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Leadership Changes in the Offing for State Teachers Union

John Mooney | June 14, 2013

President and executive director both poised to step down from NJEA posts.

The New Jersey Education Association, the state’s dominant teachers union and among the most powerful state labor unions in the country, is about to go through a big leadership change, with both its president and executive director planning to step down.

Vincent Giordano, a longtime executive in the union and its director since 2007, has told internal staff and his top officers that he will retire in December, following the upcoming gubernatorial and legislative election.

The 200,000-member union’s board is expected to name his successor in the very near future, union officials said.

President Barbara Keshishian will depart this year after her two-term limit expires, succeeded by her current vice president, Wendell Steinhauer.

Giordano was unavailable for comment yesterday, but word of his departure has slowly trickled out after he told his officers in an email in March that he was retiring to spend time with his family, including a future new granddaughter.

“It just does not seem possible to me that so much time has passed since I began my career at NJEA,” Giordano wrote in the email. “I have relished my time working at this amazing organization. For me, working at NJEA has always been a labor of love – I have enjoyed working with the best staff in the nation and, I have cherished my engagement with the wonderful leaders and members with whom I have come in contact over the years.”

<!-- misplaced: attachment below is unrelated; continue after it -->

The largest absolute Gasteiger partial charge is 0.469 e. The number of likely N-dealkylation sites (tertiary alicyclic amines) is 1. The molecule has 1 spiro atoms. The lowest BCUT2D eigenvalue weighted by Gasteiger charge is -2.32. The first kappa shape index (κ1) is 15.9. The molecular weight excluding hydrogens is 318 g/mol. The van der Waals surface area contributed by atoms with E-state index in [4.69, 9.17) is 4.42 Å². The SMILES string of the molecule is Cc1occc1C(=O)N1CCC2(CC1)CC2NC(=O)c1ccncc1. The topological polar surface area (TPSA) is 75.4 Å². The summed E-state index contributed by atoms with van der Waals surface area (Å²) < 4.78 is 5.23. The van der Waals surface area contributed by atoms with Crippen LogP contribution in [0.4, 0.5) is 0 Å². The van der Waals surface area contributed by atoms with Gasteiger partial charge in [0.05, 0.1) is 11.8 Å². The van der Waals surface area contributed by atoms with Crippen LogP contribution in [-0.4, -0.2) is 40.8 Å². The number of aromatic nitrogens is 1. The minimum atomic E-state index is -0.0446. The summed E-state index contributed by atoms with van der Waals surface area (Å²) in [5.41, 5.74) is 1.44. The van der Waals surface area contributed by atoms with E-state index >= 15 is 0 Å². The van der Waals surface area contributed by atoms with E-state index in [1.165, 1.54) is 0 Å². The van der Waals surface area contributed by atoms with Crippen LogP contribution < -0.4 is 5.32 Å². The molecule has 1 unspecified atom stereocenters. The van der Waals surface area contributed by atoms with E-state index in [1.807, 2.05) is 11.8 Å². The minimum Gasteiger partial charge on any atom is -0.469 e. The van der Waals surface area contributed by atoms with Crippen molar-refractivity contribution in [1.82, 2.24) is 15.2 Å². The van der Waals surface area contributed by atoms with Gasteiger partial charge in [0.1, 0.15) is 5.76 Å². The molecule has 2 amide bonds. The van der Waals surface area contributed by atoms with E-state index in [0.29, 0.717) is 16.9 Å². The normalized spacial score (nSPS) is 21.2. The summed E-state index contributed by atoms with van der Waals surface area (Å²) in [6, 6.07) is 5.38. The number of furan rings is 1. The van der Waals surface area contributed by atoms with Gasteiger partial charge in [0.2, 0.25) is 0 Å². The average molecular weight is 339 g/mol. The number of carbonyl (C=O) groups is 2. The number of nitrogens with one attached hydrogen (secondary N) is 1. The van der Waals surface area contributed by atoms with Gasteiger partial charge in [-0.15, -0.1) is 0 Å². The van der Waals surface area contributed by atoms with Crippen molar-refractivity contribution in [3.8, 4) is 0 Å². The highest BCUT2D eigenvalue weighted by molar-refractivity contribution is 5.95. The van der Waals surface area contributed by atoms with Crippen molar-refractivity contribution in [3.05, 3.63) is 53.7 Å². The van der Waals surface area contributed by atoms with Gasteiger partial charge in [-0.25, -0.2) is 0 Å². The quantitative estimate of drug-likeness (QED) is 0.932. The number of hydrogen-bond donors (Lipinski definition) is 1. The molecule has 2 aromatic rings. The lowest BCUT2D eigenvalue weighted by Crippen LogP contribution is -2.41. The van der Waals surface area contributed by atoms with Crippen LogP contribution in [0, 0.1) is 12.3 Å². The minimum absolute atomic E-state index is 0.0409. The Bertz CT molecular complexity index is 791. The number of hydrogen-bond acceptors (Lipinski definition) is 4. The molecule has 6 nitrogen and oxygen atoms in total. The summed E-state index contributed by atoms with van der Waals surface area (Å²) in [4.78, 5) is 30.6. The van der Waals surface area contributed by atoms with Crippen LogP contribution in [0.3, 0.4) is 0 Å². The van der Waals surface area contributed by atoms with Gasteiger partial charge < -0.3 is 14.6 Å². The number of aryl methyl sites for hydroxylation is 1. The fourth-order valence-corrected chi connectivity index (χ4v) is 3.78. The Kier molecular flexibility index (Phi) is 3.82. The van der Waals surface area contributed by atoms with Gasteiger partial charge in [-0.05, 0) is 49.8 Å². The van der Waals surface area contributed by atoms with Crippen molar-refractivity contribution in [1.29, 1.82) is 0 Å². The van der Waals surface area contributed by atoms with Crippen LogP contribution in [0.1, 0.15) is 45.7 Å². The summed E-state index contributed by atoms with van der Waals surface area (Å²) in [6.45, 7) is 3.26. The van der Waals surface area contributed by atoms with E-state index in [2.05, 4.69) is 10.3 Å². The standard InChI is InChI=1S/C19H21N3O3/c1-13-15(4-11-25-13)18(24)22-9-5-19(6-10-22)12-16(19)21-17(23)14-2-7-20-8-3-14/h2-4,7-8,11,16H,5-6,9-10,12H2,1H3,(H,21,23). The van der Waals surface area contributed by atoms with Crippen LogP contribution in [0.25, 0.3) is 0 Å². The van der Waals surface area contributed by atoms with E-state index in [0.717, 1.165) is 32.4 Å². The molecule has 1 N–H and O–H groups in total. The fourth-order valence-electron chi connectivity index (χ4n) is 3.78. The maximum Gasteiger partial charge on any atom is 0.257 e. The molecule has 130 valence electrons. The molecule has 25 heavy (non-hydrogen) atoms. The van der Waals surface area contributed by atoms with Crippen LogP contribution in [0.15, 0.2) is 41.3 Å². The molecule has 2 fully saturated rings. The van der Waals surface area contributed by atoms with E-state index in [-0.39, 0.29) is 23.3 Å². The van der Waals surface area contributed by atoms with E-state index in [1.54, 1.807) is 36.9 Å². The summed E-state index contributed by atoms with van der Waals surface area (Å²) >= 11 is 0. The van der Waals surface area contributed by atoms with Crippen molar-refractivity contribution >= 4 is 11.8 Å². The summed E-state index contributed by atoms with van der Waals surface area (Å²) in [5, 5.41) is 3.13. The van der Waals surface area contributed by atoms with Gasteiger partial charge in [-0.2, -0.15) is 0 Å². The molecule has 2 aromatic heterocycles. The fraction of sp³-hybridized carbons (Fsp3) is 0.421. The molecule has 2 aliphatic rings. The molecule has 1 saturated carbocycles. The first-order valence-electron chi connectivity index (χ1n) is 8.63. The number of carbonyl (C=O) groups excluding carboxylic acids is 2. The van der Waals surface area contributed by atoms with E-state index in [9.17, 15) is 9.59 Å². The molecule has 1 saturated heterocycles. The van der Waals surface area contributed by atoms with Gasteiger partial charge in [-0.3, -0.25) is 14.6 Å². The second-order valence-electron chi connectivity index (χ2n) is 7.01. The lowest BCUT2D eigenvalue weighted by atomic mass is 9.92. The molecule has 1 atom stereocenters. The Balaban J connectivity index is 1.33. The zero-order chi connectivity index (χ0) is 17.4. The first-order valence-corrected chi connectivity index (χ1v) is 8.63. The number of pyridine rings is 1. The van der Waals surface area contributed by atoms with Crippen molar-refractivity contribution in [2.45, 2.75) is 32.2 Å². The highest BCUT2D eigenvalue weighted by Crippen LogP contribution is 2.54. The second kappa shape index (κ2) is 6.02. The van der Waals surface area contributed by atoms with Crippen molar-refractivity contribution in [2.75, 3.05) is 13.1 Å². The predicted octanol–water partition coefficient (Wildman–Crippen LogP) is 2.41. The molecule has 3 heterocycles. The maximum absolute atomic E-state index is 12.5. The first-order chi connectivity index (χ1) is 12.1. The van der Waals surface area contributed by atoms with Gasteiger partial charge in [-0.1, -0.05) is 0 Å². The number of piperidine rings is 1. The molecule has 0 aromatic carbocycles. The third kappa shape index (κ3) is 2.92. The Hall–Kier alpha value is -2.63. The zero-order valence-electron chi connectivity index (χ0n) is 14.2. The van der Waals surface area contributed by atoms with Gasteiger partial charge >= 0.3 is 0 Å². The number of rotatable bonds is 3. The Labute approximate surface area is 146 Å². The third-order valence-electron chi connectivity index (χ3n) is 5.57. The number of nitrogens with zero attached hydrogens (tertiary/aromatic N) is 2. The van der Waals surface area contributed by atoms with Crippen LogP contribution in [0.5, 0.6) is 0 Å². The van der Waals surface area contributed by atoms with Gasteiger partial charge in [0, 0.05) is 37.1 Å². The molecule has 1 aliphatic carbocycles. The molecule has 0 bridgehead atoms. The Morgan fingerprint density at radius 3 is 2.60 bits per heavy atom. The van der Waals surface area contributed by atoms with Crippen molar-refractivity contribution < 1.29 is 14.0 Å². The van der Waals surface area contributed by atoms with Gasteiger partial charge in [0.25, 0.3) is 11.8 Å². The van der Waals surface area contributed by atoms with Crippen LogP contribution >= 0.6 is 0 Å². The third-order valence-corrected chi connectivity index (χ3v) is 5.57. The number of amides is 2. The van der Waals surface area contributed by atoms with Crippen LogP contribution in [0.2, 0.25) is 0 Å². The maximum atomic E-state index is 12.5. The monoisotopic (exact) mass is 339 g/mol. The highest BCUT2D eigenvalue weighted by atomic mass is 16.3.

Giordano started with the union as a social studies teacher and field representative in Bergen County more than 40 years ago.

His last months will overlap with what is likely to be the union’s big role in the upcoming election for governor and every seat in Legislature, with the NJEA’s frequent adversary – Gov. Chris Christie – on the ballot seeking reelection.

The union has already announced it will put its notable political muscle and dollars behind Christie’s Democratic challenger, Barbara Buono, and its endorsements in individual legislative races are sure to be even more pivotal.

Christie and the NJEA have battled over the last four years, including a bruising fight over pension and benefit reforms and continued clashes over the administration’s other education reforms. Christie has targeted both Giordano and Keshishian over issues ranging from their politics to their salaries.

But the union and Christie also were part of the coalition that ultimately signed off on a landmark tenure reform law last year, and state Education Commissioner Chris Cerf last night had only good things to say about Giordano’s role in those talks.

“I respect him enormously as a negotiating partner,” Cerf said . “I worked with him closely on the tenure bill, and he’s always been a consummate professional.”

Giordano did not mention politics in his retirement email this spring, saying only that he would cherish his years with the union and believed the NJEA’s best days are still ahead.

“If I did not work at NJEA, the only other position that would have been as rewarding would have been playing centerfield for the NY Yankees,” he wrote in the email.

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